The dangers of not being able to recruit and retain the great talent for your agency can have drastic effects on your company’s lifespan and profitability. To overcome this, it is essential to consider the latest trends in development as their impact extends well beyond just the coding team. In this final part of our short blog series, read about just that.
What should developers who are not using MVC be aware of before transitioning?
If you’re new to MVC, then your starting point should be to take some professional development and get yourself up to speed. MVC has been around for a long time, so there’s lots of great resources out there—especially online—such as video courses from Microsoft, Pluralsight, Udemy, and so on. If you have MVC developers in your company, then ask them what they used, better yet—ask them if you can pair program on some work.
When it comes to MVC and Kentico, then there are a few key resources that developers should be aware of. The first will be the Kentico documentation that I know you folks are rewriting to be MVC first. This will help to explain how to bring the MVC approach and Kentico’s API together. Next, there’s the developer training which is also being reworked to MVC. Even if you’ve had Kentico training before, MVC is a completely different approach than Portal Engine, so re-training with Kentico would be a good idea. Finally, from Kentico, there’s the community itself over on GitHub. You can go download an MVC version of the Dancing Goat sample site today, and walk yourself through the code to see how that site has handled such things as routing, multiple languages, and Kentico API calls.
If you’re a Kentico Portal Engine developer, then get ready for some exciting changes, such as separation of the admin and website projects, finally being able to test effectively, and having a much easier time following best practices with such things as dependency injection. I think there’s a lot of cool things developers are going to get when they transition to MVC.
Is coming late to MVC a danger for digital agencies, and why should they make the leap?
If you’re just using ASP.Net Web Forms in your agency, then it is going to be a risk. If you’re in that particular situation then there are a couple of compelling reasons to “make the leap” as you put it.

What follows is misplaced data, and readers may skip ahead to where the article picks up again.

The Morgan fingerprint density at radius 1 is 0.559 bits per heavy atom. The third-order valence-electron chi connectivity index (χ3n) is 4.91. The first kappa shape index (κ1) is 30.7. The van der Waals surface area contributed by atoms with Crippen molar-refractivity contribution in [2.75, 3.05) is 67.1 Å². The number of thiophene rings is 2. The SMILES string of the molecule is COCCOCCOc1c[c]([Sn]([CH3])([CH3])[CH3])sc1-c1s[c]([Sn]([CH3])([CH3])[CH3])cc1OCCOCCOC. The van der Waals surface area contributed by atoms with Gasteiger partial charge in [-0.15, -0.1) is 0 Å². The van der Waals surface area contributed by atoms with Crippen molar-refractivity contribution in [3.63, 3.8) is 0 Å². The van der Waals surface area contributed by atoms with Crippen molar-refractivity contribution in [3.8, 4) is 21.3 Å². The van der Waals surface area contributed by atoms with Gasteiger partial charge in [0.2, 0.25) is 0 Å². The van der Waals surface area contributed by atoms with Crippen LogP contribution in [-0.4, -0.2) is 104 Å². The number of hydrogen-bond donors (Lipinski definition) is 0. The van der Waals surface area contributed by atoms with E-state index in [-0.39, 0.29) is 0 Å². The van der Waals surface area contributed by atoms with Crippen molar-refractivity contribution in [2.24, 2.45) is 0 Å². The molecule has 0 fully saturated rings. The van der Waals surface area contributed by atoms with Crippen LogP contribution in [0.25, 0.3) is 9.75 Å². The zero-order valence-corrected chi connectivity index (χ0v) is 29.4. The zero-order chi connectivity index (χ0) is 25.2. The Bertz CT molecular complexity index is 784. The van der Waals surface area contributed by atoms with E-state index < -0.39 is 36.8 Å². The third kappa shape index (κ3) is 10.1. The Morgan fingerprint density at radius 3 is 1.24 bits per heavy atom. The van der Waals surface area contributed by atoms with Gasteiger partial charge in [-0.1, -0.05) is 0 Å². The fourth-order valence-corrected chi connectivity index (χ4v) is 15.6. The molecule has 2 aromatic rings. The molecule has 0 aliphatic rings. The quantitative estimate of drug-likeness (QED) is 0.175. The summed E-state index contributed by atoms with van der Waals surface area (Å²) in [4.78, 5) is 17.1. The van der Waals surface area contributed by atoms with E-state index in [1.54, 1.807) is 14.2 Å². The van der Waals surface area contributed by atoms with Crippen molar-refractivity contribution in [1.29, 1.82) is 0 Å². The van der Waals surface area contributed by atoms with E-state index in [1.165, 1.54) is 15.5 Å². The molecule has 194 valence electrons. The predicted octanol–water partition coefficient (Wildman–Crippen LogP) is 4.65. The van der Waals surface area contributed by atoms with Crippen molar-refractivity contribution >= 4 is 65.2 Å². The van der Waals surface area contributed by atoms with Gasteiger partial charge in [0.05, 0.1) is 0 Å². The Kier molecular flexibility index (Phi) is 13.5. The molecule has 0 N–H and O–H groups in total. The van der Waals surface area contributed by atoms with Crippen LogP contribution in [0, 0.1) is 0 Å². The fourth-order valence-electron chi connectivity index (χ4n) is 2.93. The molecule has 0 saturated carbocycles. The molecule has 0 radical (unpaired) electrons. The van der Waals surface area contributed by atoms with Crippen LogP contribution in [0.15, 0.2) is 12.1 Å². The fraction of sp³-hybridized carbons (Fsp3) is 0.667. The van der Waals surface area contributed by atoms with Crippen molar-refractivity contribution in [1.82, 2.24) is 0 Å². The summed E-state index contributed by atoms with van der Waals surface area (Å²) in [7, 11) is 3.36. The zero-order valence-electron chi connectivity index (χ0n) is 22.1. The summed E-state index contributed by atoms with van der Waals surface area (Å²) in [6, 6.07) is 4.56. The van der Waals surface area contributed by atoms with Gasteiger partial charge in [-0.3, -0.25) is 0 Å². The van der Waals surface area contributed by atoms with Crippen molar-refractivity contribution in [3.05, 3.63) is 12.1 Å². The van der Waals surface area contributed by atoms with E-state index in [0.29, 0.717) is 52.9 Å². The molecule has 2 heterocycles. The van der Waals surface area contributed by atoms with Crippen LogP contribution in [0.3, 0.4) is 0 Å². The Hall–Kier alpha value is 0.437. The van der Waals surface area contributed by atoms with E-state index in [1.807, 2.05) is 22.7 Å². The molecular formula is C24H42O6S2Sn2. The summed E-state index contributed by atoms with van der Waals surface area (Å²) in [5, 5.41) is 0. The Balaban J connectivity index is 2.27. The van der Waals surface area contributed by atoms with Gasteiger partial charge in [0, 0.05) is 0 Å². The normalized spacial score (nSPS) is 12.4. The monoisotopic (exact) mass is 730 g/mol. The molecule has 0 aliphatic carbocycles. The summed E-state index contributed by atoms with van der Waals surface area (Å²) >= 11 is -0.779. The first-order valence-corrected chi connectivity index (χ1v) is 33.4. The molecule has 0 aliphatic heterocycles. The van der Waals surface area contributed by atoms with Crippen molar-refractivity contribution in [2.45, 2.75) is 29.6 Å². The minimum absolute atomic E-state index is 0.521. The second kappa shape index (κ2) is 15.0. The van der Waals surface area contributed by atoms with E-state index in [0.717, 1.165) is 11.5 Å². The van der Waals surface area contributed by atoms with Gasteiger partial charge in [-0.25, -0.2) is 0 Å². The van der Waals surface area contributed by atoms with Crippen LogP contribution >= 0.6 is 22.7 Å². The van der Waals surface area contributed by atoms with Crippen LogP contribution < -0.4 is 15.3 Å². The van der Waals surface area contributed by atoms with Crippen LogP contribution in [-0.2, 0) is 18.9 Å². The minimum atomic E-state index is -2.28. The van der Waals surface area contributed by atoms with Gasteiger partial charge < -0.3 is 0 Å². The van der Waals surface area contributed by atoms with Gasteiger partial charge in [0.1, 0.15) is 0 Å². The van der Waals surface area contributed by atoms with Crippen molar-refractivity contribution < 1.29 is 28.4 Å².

I think the first, which has certainly been discussed quite a lot at this stage, is support for ASP.Net Web Forms from Microsoft. Long story short—its days are numbered. It’s time to move on.
What excites you about the Kentico EMS roadmap leading up to 2020?
I’m excited about the destination. The promise of a future where both our solutions and Kentico EMS are fully built on .Net Core. I appreciate just how much work it is going to be for Kentico, so it’s great to see how well considered the strategy is, and that you are keeping partners and customers fully informed on the roadmap.
You have created a manual on how your agency could start transitioning to MVC, etc. What best practices have you identified while compiling that manual?
Well, the overriding best practice I can suggest is to actually make a plan for the transition! Our adoption plan is intended to help the entire agency support our position of being MVC first with regards to our Kentico EMS solutions—once version 12 is released. The plan covers several key areas such as hiring, communication (both externally with clients and internally at the agency), training, and finally code reuse—which I feel there is more opportunity with MVC solutions. We have an MVC adoption team currently pushing through a lot of initiatives across these areas—including a starter project template and reusable components that will help roll out our best practices.
To share a best practice, I think one that relates to what all agencies are going through right now is how to communicate the move to MVC with clients. For me, I think the communication approach needs to take into consideration where the client is with Kentico EMS. If this is their first project, then MVC doesn’t have to be a large talking point outside of the usual information that would be provided to stakeholders on the technology front, for example—“your site will be responsive, accessible, built on Kentico MVC” et cetera, et cetera. With clients already on Kentico EMS—and specifically the Portal Engine version— then the given MVC adoption isn’t an upgrade, but rather a full rebuild, you need to evaluate the extent to which you communicate this based on that client’s specific roadmap. Yes, there is a general message that can be delivered to all clients with Kentico EMS Portal Engine solutions. However, if they’re considering a major update to their solution, then now is the time to speak in detail about moving to MVC. If they aren’t, then make sure they are informed while reassuring them that Portal Engine will continue to be supported. Between now and the right opportunity to re-platform, you can take steps when developing new initiatives on the Portal Engine site to make them easier to port over to an MVC site—such as building out clearly separated services and staying well away from having business logic anywhere near Web Forms code (something you should be doing anyway).
Thanks to Michael Kinkaid for focusing on some of the key considerations about shifting to MVC, as well as the pitfalls reticence might create.
Please share your views and opinions on the advantages MVC brings to developers and marketers alike in the comments section below. We would also like to invite you to our webinar on December 4, 2018, “Kentico 12 Has Landed – What MVC-first Brings to Your Business.”
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